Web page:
A Lesson on Book Signing from James Beard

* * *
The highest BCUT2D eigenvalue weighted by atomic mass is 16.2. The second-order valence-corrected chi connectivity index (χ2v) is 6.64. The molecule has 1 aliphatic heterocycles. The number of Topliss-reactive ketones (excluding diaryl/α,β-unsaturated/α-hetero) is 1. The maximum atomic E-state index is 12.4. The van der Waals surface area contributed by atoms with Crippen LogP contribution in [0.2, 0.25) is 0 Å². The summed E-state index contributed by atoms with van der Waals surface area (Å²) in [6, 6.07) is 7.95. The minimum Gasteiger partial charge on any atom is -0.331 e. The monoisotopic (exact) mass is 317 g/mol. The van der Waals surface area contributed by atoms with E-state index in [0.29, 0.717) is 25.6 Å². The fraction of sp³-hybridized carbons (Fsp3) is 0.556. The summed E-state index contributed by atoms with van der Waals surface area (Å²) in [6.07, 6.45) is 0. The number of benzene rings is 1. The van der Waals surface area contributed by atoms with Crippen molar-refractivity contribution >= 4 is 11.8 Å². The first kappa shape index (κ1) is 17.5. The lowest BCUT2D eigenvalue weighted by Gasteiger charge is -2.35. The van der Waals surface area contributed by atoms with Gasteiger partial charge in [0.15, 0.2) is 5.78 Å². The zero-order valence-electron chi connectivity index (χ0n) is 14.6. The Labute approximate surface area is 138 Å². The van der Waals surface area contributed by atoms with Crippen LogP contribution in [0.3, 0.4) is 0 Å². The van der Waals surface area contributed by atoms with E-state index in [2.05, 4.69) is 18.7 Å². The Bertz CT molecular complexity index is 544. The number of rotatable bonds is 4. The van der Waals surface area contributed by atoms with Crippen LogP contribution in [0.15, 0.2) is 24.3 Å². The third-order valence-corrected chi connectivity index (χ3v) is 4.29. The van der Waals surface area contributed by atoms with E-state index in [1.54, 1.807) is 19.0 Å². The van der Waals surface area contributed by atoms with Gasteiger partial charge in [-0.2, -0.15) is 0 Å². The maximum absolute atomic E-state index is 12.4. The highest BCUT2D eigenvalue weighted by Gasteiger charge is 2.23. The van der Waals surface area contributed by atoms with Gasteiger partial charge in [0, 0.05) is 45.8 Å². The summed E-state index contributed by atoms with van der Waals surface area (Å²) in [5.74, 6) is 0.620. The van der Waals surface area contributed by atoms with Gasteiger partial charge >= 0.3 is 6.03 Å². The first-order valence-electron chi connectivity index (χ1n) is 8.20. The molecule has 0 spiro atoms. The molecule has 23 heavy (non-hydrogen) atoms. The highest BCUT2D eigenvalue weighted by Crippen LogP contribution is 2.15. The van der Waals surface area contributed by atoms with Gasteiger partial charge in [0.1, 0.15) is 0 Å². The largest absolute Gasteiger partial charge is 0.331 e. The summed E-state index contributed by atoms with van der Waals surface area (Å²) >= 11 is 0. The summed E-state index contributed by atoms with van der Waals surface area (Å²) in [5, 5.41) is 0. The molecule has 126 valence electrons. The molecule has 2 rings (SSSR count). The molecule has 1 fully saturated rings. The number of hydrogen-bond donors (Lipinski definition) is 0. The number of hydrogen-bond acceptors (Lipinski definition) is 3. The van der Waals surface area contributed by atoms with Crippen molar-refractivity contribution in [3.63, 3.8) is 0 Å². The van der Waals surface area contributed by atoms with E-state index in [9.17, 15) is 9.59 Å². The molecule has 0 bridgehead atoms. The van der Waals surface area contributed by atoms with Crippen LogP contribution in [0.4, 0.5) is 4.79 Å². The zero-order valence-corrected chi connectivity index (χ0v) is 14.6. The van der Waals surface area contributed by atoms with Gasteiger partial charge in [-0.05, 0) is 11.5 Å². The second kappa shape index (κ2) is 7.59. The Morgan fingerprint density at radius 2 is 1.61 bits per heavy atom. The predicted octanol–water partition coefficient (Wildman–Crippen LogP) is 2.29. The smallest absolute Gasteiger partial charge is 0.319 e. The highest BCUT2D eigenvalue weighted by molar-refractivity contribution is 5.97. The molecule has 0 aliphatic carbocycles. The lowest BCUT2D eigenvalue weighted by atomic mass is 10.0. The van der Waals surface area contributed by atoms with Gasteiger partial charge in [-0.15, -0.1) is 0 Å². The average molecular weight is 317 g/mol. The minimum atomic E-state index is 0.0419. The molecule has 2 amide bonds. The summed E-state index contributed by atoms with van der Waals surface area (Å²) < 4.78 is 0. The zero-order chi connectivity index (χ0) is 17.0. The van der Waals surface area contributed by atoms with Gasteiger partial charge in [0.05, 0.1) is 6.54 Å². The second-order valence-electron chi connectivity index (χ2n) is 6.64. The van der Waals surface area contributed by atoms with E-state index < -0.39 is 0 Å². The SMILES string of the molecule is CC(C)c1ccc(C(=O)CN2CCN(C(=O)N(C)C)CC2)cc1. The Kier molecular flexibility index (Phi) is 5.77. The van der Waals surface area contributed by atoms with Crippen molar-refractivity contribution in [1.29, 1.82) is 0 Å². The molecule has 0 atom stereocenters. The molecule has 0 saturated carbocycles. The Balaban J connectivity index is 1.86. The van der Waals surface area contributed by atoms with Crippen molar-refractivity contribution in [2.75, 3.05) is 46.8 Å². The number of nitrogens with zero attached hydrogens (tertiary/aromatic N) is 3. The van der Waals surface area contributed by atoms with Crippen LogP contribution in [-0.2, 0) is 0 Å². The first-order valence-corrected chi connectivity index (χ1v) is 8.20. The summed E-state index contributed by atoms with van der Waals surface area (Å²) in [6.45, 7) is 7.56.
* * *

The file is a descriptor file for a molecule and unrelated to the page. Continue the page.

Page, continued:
I may have told this story before on the blog, but in response to a special request from Paul on the forums to hear some personal stories about Julia Child and James Beard, I'm telling it again. 42 years ago, I worked as a secretary in the public relations department of Reynolds Metals Company. I held the key to the storage closet that contained a huge quantity of aluminum foil and plastic wrap, and it was part of my job to send them out to the press. As a special bonus, my boss gave me the present of a series of cooking classes at James Beard. Of course I was ecstatic and made sure to add Jim to the list of recipients of the foil and plastic wrap. About a decade later I became one of the founders of the New York Association of Cook School Teachers. Jim had just written another book, so we decided to hold a meeting and book signing at his home. Some of us sat in chairs; I remember sitting on the floor at his feet. We were encouraged to ask questions -- I remember mine was pertaining to my dislike of ultra-pasteurized cream. Then we formed a line to have him sign our books that we had just purchased. I was very anxious to see what he would write in mine since we had a more personal relationship than most (all that foil and plastic wrap). There were so many of us, I had to wait about 20 minutes but was rewarded with a very lengthy scrawl. I went to the side of the room to enjoy it in private. To my amazement, I couldn't make out a single word of the scribble! I brought it over to Richard Nemo, who was his assistant. (I used to be able to read my boss's handwriting better than he could read his own.) But Richard said: "You'll have to ask Mr. Beard; I can't read it either." So I stood back in line for another 15 minutes, opened the book to the inscription, and said to Jim: "What did you write here?" He studied it for a few seconds, looked up, and with a half smile said: "Damned if I know!" Lesson learned.